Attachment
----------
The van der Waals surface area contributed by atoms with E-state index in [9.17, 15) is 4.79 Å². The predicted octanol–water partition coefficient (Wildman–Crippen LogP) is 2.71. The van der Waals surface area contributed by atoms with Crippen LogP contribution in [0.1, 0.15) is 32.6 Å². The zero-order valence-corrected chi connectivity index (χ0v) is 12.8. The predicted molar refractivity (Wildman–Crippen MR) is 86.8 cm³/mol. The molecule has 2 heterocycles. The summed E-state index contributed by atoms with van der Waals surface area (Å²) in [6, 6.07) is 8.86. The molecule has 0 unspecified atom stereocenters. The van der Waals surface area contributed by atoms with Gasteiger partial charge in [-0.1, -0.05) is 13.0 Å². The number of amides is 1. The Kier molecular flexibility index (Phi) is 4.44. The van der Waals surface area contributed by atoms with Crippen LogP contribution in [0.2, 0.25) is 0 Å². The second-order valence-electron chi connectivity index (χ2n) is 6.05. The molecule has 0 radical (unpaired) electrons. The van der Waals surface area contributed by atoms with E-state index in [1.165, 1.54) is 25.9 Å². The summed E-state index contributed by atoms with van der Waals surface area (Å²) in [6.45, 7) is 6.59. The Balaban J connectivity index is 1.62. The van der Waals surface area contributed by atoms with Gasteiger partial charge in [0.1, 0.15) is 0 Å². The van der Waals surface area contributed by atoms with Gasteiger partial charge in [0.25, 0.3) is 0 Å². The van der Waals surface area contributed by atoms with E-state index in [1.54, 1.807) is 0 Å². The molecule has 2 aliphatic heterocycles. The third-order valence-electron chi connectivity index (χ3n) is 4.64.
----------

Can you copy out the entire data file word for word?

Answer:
The van der Waals surface area contributed by atoms with E-state index in [9.17, 15) is 4.79 Å². The predicted octanol–water partition coefficient (Wildman–Crippen LogP) is 2.71. The van der Waals surface area contributed by atoms with Crippen LogP contribution in [0.1, 0.15) is 32.6 Å². The zero-order valence-corrected chi connectivity index (χ0v) is 12.8. The predicted molar refractivity (Wildman–Crippen MR) is 86.8 cm³/mol. The molecule has 2 heterocycles. The summed E-state index contributed by atoms with van der Waals surface area (Å²) in [6, 6.07) is 8.86. The molecule has 0 unspecified atom stereocenters. The van der Waals surface area contributed by atoms with Gasteiger partial charge in [-0.1, -0.05) is 13.0 Å². The number of amides is 1. The Kier molecular flexibility index (Phi) is 4.44. The van der Waals surface area contributed by atoms with Crippen LogP contribution in [0.2, 0.25) is 0 Å². The second-order valence-electron chi connectivity index (χ2n) is 6.05. The molecule has 0 radical (unpaired) electrons. The van der Waals surface area contributed by atoms with E-state index in [1.165, 1.54) is 25.9 Å². The summed E-state index contributed by atoms with van der Waals surface area (Å²) in [6.45, 7) is 6.59. The Balaban J connectivity index is 1.62. The van der Waals surface area contributed by atoms with Gasteiger partial charge in [0.1, 0.15) is 0 Å². The van der Waals surface area contributed by atoms with Gasteiger partial charge in [0.25, 0.3) is 0 Å². The van der Waals surface area contributed by atoms with E-state index in [1.54, 1.807) is 0 Å². The molecule has 2 aliphatic heterocycles. The third-order valence-electron chi connectivity index (χ3n) is 4.64.